As with the offshore industries, this line of work encompasses a range of industrial roles including inspection, maintenance, construction and more. If you’re a skilled mason, for instance, rope access training could lead to a job restoring historic buildings. Or if you’re a qualified surveyor, you might soon find yourself dangling from a skyscraper in Dubai. Still, extra qualifications aren’t essential – there are many exciting jobs suitable for IRATA level 1 technicians, such as painting and cleaning extravagant buildings in major cities.

Rope access contracts can also be found in the leisure industry, where intricate theme park rides are in need of constant maintenance and inspection. You can read more about this application of rope access in our previous blog post on the subject.

Energy industries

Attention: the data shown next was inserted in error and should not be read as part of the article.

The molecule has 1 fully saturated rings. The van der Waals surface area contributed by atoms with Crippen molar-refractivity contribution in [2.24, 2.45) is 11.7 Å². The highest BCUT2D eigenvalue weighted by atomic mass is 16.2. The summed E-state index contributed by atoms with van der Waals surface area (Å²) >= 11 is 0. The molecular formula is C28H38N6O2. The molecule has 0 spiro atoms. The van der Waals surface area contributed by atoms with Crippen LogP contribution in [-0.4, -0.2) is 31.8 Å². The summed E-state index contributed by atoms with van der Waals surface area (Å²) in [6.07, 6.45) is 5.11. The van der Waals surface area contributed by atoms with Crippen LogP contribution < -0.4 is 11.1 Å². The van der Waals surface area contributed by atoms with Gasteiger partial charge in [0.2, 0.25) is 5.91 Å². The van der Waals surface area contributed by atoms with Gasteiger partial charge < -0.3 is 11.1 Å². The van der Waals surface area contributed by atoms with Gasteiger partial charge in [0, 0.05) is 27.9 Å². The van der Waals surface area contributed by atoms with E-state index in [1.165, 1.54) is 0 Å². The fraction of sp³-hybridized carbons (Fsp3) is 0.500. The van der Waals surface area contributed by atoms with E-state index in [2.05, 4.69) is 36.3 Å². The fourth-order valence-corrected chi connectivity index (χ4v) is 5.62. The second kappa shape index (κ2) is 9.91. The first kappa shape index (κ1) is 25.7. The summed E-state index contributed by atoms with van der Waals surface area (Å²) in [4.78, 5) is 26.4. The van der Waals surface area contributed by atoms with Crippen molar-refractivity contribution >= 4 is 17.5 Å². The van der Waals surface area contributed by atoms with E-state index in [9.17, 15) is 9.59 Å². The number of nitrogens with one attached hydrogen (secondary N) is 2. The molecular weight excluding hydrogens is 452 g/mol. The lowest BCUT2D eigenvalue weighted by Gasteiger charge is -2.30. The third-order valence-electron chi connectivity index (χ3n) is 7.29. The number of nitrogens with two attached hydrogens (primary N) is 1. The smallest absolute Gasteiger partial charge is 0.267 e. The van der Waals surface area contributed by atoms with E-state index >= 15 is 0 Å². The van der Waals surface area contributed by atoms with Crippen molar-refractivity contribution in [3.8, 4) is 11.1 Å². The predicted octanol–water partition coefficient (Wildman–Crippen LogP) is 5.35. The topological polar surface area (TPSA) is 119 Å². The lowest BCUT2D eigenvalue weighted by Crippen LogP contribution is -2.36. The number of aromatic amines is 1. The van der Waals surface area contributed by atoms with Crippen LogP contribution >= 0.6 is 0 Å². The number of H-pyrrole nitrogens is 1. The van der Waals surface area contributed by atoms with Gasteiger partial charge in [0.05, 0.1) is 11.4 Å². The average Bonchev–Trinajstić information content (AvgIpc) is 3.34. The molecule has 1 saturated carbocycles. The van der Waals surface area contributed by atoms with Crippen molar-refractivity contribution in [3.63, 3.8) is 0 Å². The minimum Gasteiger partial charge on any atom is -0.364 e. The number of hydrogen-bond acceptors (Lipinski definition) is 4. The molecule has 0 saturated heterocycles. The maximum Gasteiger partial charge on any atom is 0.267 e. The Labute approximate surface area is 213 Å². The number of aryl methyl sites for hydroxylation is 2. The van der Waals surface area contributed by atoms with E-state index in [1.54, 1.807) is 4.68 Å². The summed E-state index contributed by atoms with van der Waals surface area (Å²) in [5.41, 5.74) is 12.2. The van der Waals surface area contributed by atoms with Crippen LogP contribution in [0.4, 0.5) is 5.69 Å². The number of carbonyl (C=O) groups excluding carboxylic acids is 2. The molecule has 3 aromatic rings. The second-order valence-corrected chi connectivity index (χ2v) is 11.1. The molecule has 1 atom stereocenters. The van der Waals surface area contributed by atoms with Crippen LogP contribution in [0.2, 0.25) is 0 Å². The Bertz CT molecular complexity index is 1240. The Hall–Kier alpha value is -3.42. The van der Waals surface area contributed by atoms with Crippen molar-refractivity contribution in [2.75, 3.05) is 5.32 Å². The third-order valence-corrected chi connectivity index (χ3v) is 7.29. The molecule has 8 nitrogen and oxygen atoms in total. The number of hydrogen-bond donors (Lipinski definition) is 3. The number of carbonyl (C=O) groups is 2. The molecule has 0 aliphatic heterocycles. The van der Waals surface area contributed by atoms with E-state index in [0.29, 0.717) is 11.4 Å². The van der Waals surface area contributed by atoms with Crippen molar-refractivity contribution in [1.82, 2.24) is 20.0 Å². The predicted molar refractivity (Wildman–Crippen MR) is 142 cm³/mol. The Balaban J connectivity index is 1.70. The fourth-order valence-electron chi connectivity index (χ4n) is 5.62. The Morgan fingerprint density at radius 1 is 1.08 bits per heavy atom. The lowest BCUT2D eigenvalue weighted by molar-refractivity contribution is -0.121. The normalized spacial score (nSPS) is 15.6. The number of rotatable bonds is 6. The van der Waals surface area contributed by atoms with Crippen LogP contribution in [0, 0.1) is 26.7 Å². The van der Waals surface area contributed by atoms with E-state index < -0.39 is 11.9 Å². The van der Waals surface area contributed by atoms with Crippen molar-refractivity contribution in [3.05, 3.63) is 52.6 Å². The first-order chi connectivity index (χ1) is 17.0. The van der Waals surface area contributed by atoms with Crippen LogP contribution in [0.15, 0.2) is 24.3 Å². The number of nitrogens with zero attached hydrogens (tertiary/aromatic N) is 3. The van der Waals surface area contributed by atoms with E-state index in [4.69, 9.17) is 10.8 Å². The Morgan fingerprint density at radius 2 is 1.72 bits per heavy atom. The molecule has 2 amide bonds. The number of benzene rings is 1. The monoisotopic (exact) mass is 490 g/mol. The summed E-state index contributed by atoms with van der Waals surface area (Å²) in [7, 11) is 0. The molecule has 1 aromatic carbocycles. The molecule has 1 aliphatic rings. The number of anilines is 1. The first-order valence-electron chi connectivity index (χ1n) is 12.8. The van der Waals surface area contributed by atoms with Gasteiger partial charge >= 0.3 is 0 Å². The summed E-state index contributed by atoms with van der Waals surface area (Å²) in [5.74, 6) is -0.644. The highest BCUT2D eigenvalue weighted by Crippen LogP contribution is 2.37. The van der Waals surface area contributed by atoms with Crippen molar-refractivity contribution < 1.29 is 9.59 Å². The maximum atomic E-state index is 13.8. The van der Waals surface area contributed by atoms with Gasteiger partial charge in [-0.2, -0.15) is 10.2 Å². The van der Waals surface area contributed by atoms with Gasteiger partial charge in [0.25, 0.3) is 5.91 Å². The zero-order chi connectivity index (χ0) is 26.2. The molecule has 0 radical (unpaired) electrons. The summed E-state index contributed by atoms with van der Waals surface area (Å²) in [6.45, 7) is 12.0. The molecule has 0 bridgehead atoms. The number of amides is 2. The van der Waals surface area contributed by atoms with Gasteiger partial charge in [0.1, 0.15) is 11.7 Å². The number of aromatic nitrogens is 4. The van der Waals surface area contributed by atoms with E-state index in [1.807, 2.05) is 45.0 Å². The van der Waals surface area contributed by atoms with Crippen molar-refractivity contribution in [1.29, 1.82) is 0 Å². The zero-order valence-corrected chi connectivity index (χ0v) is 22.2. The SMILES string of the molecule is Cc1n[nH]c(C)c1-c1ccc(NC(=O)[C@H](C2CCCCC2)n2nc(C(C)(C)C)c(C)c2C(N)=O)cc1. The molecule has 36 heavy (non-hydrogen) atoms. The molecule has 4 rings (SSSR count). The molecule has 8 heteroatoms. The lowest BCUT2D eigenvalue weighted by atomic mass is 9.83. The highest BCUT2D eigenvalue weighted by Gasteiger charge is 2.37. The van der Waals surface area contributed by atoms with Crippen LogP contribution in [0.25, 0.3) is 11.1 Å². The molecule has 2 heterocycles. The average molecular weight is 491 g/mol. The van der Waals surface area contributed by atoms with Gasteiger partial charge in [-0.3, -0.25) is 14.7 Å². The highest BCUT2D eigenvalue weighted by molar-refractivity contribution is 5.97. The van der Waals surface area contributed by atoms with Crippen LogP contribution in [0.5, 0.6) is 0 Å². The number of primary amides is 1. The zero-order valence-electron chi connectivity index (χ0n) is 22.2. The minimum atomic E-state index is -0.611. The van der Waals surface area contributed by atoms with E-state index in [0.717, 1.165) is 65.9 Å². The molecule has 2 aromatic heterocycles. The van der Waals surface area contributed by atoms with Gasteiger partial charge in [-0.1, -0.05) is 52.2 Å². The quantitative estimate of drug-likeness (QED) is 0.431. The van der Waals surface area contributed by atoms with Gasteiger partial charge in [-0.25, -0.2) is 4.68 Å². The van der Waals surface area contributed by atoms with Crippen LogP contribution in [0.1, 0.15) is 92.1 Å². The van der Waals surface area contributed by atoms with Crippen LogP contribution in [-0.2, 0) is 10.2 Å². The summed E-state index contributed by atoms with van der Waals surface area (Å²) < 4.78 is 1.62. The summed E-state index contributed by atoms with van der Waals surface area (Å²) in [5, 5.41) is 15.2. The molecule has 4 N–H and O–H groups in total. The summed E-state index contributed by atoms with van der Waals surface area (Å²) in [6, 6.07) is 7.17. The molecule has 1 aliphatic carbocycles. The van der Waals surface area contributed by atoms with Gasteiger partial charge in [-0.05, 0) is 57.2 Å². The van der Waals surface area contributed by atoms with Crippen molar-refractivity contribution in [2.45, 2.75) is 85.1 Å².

There is a wealth of rope access jobs available in the energy sector, where power stations, refineries, wind farms and utility poles are in constant need of repair and maintenance work at height. With these structures, rope access provides an effective alternative to traditional methods of access which are liable to disrupt ongoing work and pose safety risks.

Safety is of paramount importance wherever the transmission and distribution of energy is taking place, so safe inspections and tests are essential in those areas on site where access is most difficult. As such, experienced rope access inspectors have a huge role to play in the surveyance and safe upkeep of our energy industries.